Nonfever symptoms after IVIG in Kawasaki.
In the study, 9% of children had resolution of fever but persistence of lip erythema, bulbar conjunctivitis, or both. These children were 18 times more likely to develop coronary artery abnormalities than their counterparts whose symptoms had entirely resolved.
"Persistence of symptoms other than fever is an independent risk factor for coronary artery abnormalities," lead author Dr. Sayaka Fukuda said in an interview. When it comes to identifying children with Kawasaki disease who have resistance to intravenous immunoglobulin (WIG) and need more treatment, clinicians typically watch for a fever that lingers. But the importance of persistence of other symptoms is unknown.
Using electronic medical records, they retrospectively studied the characteristics and outcomes of children hospitalized with Kawasaki disease who received aspirin (or the NSAID flurbiprofen) plus WIG as initial treatment. The children were classified into four groups according to persistence of fever in the 24-36 hours after initial WIG treatment (yes or no) and persistence of nonfever symptoms 1 month after initial IVIG treatment (yes or no).
Study results reported in a poster session were based on 77 children. Eight percent had persistence of both fever and nonfever symptoms, 9% had persistence of only nonfever symptoms, 18% had persistence of only fever, and 65% had resolution of all their symptoms. In the group with only nonfever symptoms, these symptoms were lip erythema and bulbar conjunctivitis, according to Dr. Fukuda, who is a pediatric fellow at the National Center for Child Health and Development in Tokyo.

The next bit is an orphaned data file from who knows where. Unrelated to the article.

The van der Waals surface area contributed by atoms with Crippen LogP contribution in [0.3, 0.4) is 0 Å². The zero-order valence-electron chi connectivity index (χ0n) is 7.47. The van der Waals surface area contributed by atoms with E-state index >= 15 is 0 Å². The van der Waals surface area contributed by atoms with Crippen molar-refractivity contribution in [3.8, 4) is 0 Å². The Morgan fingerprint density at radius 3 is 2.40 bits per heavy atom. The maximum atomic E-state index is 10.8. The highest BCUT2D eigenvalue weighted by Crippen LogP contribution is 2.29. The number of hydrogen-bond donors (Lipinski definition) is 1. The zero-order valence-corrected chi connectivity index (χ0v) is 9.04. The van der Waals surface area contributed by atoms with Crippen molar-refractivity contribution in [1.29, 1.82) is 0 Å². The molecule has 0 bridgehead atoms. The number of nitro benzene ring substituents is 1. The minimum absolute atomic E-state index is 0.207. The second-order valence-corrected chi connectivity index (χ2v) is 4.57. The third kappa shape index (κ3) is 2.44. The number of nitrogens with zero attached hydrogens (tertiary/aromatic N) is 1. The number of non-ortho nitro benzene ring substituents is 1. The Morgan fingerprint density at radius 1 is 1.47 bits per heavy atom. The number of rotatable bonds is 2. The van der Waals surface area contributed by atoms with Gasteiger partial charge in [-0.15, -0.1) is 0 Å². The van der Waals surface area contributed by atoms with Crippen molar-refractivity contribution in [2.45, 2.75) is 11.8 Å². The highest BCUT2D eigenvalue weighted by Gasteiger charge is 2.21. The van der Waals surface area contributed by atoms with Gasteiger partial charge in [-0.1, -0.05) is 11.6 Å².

The only significant difference among the four groups was the duration of hospitalization (P less than .01). The groups were similar with respect to age, sex, season of presentation, presenting symptom, fever duration, and more than a dozen laboratory measures of inflammation and coagulation.
All children with persistent fever had received a second course of WIG or an alternative treatment, whereas only one of the seven children with persistence of just nonfever symptoms had received further treatment.
Overall, 14% of the children developed coronary artery abnormalities as assessed by ultrasound 1 month after initial treatment. By group, the rate was highest (67%) in those with persistence of both fever and nonfever symptoms, but it was also high (43%) in those with persistence of only nonfever symptoms. The rate was lower in the groups with persistence of only fever (14%) or no symptoms at all (4%).
In an adjusted analysis, children with persistence of both fever and nonfever symptoms had 48-fold higher odds of developing coronary artery abnormalities than the symptom-free group (P = .001). But the children with persistence of only nonfever symptoms had 18-fold higher odds as well (P = .006). Those with persistence of only fever were not at significantly elevated risk.
"This classification's limitation is that persistence of symptoms was determined 1 month after initial WIG, so it is too late for [additional] treatment of Kawasaki disease," Dr. Fukuda noted.
"So we have to identify early factors associated with persistence of symptoms [such as] biomarkers,'" she said. Current candidates include the cytokines PRV1 (polycythemia rubra vera-1) and G-CSF (granulocyte colony-stimulating factor), and the transcription factor STAT3 (signal transducer and activator of transcription 3).
Major Finding: Children with Kawasaki disease who had persistence of only symptoms other than fever after initial IVIG treatment had 18-fold higher odds of developing coronary artery abnormalities relative to their symptom-free peers.
Data Source: A retrospective cohort study of 77 children with Kawasaki disease treated with tVIG and aspirin or the NSAID flurbiprofen.
Disclosures: None was reported.
BY SUSAN LONDON
FROM THE ANNUAL MEETING OF THE PEDIATRIC ACADEMIC SOCIETIES
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|Title Annotation:||NEWS; intravenous immunoglobulin|
|Date:||Jul 1, 2010|
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